# Consistent levelplot size in R

I'm using the R package 'rastervis' to create a number of multi-plot figures. I'm continually running into alignment issues which I believe are the result of rounding in the plot legends. For example, a plot in which values are rounded to 3 decimal places will be shifted compared to those rounded to just two decimal places. Similarly, if two plots are rounded to 2 d.p. but one has minus values, this will also change the alignment of the plot (presumably because the '-' sign is taking up space within the plot).

I have attached an image of this misalignment and ask whether there is a simple argument which I haven't invoked which will fix the problem. After many search attempts I've been unable to find a solution. I've included some very low-tech red lines on this diagram to show how the plots are misaligned given legends with varying numbers of characters:

I would (ideally) like all plots to be left justified and to be the same width. This would hopefully align the legends too. All of the misalignment I'm experiencing really needs to be pushed to the whitespace on the right of the plot.

Here is a very quickly photo-shopped mock up of the intended result. Note how all plots and legends are aligned with any differences in whitespace given to the right of the plot window. I've done nothing to this image except shift the plots manually either left or right by a few pixels such that they align(i.e. I haven't resized the individual plots, I've just moved them slightly).

Here is a minimum reproducible example. The misalignment isn't quite as severe as my real-world example shown in the images but it is still apparent.

library(raster)
library(rasterVis)

r1 <- raster(nrow=18, ncol=36)
r1[] <- runif(ncell(r1)) * 10
r2 <- raster(nrow=18, ncol=36)
r2[] <- runif(ncell(r1)) * 2.345
r3 <- raster(nrow=18, ncol=36)
r3[] <- runif(ncell(r1)) * -4

p1 <- levelplot(r1, margin=FALSE, xlab=NULL, ylab=NULL,scales=list(draw=FALSE))
p2 <- levelplot(r2, margin=FALSE, xlab=NULL, ylab=NULL,scales=list(draw=FALSE))
p3 <- levelplot(r3, margin=FALSE, xlab=NULL, ylab=NULL,scales=list(draw=FALSE))

print(p,  split=c(1, 1, 1, 3), more=TRUE)
print(p2, split=c(1, 2, 1, 3), more=TRUE)
print(p3, split=c(1, 3, 1, 3))

• its rasterVis with an upper-case V isn't it? – Spacedman Apr 16 '18 at 17:31
• Are you hitched to levelplot? Doing par(mfrow=c(3,1));plot(r1);plot(r2);plot(r3) gives you three aligned plots with individual colour schemes and legends. – Spacedman Apr 17 '18 at 7:14
• Thanks for the reply. I'm not hitched to rasterVis, no. I'm currently using it because it's easy to implement colourblind-safe palettes with this package. I've always found base raster graphics to be a bit of a faff! – Simon Apr 17 '18 at 8:16
• For plotting rasters with base plot, add col=somevectorofcolours, eg col=pals::plasma(10) (and install pals package, its ace). – Spacedman Apr 17 '18 at 9:41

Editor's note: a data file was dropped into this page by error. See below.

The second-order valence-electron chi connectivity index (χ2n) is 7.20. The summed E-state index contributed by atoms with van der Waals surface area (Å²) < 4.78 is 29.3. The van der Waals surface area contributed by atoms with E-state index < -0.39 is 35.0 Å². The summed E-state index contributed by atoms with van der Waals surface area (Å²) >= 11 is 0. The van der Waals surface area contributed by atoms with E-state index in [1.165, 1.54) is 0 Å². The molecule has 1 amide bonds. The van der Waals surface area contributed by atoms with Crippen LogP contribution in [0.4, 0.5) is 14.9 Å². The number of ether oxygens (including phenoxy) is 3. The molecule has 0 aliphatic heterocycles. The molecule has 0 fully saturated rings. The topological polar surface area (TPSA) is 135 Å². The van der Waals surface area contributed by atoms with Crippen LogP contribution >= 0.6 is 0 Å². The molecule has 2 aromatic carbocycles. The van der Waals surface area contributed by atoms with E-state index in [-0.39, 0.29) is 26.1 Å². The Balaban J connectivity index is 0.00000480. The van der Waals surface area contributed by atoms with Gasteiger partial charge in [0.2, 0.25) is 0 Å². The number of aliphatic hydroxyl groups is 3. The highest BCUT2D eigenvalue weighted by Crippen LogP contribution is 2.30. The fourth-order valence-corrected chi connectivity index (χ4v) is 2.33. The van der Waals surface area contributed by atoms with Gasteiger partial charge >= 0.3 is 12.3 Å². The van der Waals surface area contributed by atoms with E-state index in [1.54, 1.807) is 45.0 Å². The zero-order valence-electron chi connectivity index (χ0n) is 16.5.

Steer the levelplot parameters at and colorkey. This solution is something of a workaround.

Fetch the minimum and maximum value across all your data, and perform floor / ceiling on these.

scaleMin <- floor(min(c(r1@data@values,r2@data@values,r3@data@values)))
scaleMax <- ceiling(max(c(r1@data@values,r2@data@values,r3@data@values)))


Set a number of desired breaks, and generate a sequence of universal breaks where effectively all values will be contained in your different levelplots.

numberOfBreaks <- 6
brksUniv <- seq(scaleMin,scaleMax, length.out=numberOfBreaks)


At this point a central step borrowed from the approach in this answer (Christopher Stephan 2017), is performed. Define at and colorkey. Finally, generate and print the plots with these information included.

myColorkey <- list(at=brksUniv, labels=list(at=brksUniv, labels=round(brksUniv,1)))
p1Univ <- levelplot(r1, margin=FALSE, xlab=NULL, ylab=NULL,scales=list(draw=FALSE), at=brksUniv, colorkey=myColorkey)
p2Univ <- levelplot(r2, margin=FALSE, xlab=NULL, ylab=NULL,scales=list(draw=FALSE), at=brksUniv, colorkey=myColorkey)
p3Univ <- levelplot(r3, margin=FALSE, xlab=NULL, ylab=NULL,scales=list(draw=FALSE), at=brksUniv, colorkey=myColorkey)

print(p1Univ, split=c(1, 1, 1, 3), more=TRUE)
print(p2Univ, split=c(1, 2, 1, 3), more=TRUE)
print(p3Univ, split=c(1, 3, 1, 3))


• If you are going to do that you may as well do levelplot(stack(r1,r2,r3)). And if the data covers several orders of magnitude this won't work at all well. – Spacedman Apr 17 '18 at 7:12
• Thanks for the detailed reply. However the scale in my 'real' example spans two orders of magnitude; I do need different legends for each plot otherwise the top and middle plots will be unreadable compared to the middle plot. – Simon Apr 17 '18 at 8:18